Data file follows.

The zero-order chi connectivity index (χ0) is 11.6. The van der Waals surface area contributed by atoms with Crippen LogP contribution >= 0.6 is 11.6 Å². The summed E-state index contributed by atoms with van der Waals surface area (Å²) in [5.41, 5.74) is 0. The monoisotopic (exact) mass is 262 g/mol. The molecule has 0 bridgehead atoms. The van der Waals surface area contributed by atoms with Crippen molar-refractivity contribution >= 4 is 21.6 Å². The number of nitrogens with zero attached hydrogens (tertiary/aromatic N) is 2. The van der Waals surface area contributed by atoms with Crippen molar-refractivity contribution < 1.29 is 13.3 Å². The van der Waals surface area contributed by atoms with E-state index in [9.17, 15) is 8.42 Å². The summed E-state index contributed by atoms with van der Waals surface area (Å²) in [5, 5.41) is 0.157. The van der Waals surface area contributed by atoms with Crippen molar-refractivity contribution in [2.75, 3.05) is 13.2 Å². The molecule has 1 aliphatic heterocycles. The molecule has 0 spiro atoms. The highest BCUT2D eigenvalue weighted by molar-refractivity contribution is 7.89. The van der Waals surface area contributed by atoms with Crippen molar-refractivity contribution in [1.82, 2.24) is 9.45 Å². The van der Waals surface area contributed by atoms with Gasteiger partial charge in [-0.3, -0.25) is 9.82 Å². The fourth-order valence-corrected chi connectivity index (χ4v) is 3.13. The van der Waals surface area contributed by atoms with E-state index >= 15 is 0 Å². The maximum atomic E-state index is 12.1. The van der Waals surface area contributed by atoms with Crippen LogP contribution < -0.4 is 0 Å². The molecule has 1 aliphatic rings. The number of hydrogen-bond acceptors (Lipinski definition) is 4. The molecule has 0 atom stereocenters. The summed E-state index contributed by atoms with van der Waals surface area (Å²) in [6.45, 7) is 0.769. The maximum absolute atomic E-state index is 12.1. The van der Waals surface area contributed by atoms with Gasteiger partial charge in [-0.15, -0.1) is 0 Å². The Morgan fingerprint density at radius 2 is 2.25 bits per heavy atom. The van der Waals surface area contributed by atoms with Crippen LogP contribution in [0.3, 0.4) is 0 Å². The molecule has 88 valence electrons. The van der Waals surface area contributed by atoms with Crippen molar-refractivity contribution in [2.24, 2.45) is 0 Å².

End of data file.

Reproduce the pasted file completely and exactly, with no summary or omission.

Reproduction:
The zero-order chi connectivity index (χ0) is 11.6. The van der Waals surface area contributed by atoms with Crippen LogP contribution >= 0.6 is 11.6 Å². The summed E-state index contributed by atoms with van der Waals surface area (Å²) in [5.41, 5.74) is 0. The monoisotopic (exact) mass is 262 g/mol. The molecule has 0 bridgehead atoms. The van der Waals surface area contributed by atoms with Crippen molar-refractivity contribution >= 4 is 21.6 Å². The number of nitrogens with zero attached hydrogens (tertiary/aromatic N) is 2. The van der Waals surface area contributed by atoms with Crippen molar-refractivity contribution < 1.29 is 13.3 Å². The van der Waals surface area contributed by atoms with E-state index in [9.17, 15) is 8.42 Å². The summed E-state index contributed by atoms with van der Waals surface area (Å²) in [5, 5.41) is 0.157. The van der Waals surface area contributed by atoms with Crippen molar-refractivity contribution in [2.75, 3.05) is 13.2 Å². The molecule has 1 aliphatic heterocycles. The molecule has 0 spiro atoms. The highest BCUT2D eigenvalue weighted by molar-refractivity contribution is 7.89. The van der Waals surface area contributed by atoms with Crippen molar-refractivity contribution in [1.82, 2.24) is 9.45 Å². The van der Waals surface area contributed by atoms with Gasteiger partial charge in [-0.3, -0.25) is 9.82 Å². The fourth-order valence-corrected chi connectivity index (χ4v) is 3.13. The van der Waals surface area contributed by atoms with E-state index >= 15 is 0 Å². The maximum atomic E-state index is 12.1. The van der Waals surface area contributed by atoms with Crippen LogP contribution < -0.4 is 0 Å². The molecule has 1 aliphatic rings. The number of hydrogen-bond acceptors (Lipinski definition) is 4. The molecule has 0 atom stereocenters. The summed E-state index contributed by atoms with van der Waals surface area (Å²) in [6.45, 7) is 0.769. The maximum absolute atomic E-state index is 12.1. The van der Waals surface area contributed by atoms with Gasteiger partial charge in [-0.15, -0.1) is 0 Å². The Morgan fingerprint density at radius 2 is 2.25 bits per heavy atom. The van der Waals surface area contributed by atoms with Crippen LogP contribution in [0.3, 0.4) is 0 Å². The molecule has 88 valence electrons. The van der Waals surface area contributed by atoms with Crippen molar-refractivity contribution in [2.24, 2.45) is 0 Å².